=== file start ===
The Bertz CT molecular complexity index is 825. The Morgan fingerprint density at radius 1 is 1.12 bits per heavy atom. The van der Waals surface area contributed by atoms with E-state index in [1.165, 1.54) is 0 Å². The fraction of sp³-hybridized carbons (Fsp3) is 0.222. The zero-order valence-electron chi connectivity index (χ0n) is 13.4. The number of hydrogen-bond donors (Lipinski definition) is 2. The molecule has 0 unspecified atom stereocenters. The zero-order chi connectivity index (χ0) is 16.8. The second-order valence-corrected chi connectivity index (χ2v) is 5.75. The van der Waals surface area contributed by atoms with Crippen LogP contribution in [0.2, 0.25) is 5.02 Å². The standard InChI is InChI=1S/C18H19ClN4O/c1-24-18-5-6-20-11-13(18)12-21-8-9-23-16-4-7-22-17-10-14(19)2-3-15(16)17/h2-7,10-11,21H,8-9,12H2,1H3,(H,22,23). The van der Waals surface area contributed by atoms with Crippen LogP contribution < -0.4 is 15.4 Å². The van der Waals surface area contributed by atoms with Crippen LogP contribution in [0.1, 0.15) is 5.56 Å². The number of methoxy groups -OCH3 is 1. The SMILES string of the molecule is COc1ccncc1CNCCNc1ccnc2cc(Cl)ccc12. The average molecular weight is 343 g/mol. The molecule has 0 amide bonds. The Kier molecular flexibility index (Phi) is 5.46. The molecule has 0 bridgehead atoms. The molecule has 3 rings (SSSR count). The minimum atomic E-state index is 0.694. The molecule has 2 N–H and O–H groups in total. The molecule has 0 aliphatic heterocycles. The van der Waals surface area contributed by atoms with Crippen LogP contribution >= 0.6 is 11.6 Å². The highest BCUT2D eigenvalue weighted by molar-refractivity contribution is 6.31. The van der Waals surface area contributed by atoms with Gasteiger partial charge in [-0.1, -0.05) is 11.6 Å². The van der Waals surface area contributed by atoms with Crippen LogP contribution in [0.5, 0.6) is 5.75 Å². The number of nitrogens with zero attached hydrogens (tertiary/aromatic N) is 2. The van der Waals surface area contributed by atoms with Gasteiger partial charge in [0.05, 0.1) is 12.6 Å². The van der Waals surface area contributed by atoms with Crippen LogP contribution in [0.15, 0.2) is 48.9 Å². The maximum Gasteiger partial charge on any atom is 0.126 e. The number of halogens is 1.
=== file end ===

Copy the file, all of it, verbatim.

The Bertz CT molecular complexity index is 825. The Morgan fingerprint density at radius 1 is 1.12 bits per heavy atom. The van der Waals surface area contributed by atoms with E-state index in [1.165, 1.54) is 0 Å². The fraction of sp³-hybridized carbons (Fsp3) is 0.222. The zero-order valence-electron chi connectivity index (χ0n) is 13.4. The number of hydrogen-bond donors (Lipinski definition) is 2. The molecule has 0 unspecified atom stereocenters. The zero-order chi connectivity index (χ0) is 16.8. The second-order valence-corrected chi connectivity index (χ2v) is 5.75. The van der Waals surface area contributed by atoms with Crippen LogP contribution in [0.2, 0.25) is 5.02 Å². The standard InChI is InChI=1S/C18H19ClN4O/c1-24-18-5-6-20-11-13(18)12-21-8-9-23-16-4-7-22-17-10-14(19)2-3-15(16)17/h2-7,10-11,21H,8-9,12H2,1H3,(H,22,23). The van der Waals surface area contributed by atoms with Crippen LogP contribution < -0.4 is 15.4 Å². The van der Waals surface area contributed by atoms with Crippen LogP contribution in [0.1, 0.15) is 5.56 Å². The number of methoxy groups -OCH3 is 1. The SMILES string of the molecule is COc1ccncc1CNCCNc1ccnc2cc(Cl)ccc12. The average molecular weight is 343 g/mol. The molecule has 0 amide bonds. The Kier molecular flexibility index (Phi) is 5.46. The molecule has 0 bridgehead atoms. The molecule has 3 rings (SSSR count). The minimum atomic E-state index is 0.694. The molecule has 2 N–H and O–H groups in total. The molecule has 0 aliphatic heterocycles. The van der Waals surface area contributed by atoms with Crippen LogP contribution >= 0.6 is 11.6 Å². The highest BCUT2D eigenvalue weighted by molar-refractivity contribution is 6.31. The van der Waals surface area contributed by atoms with Gasteiger partial charge in [-0.1, -0.05) is 11.6 Å². The van der Waals surface area contributed by atoms with Crippen LogP contribution in [0.5, 0.6) is 5.75 Å². The number of nitrogens with zero attached hydrogens (tertiary/aromatic N) is 2. The van der Waals surface area contributed by atoms with Gasteiger partial charge in [0.05, 0.1) is 12.6 Å². The van der Waals surface area contributed by atoms with Crippen LogP contribution in [0.15, 0.2) is 48.9 Å². The maximum Gasteiger partial charge on any atom is 0.126 e. The number of halogens is 1.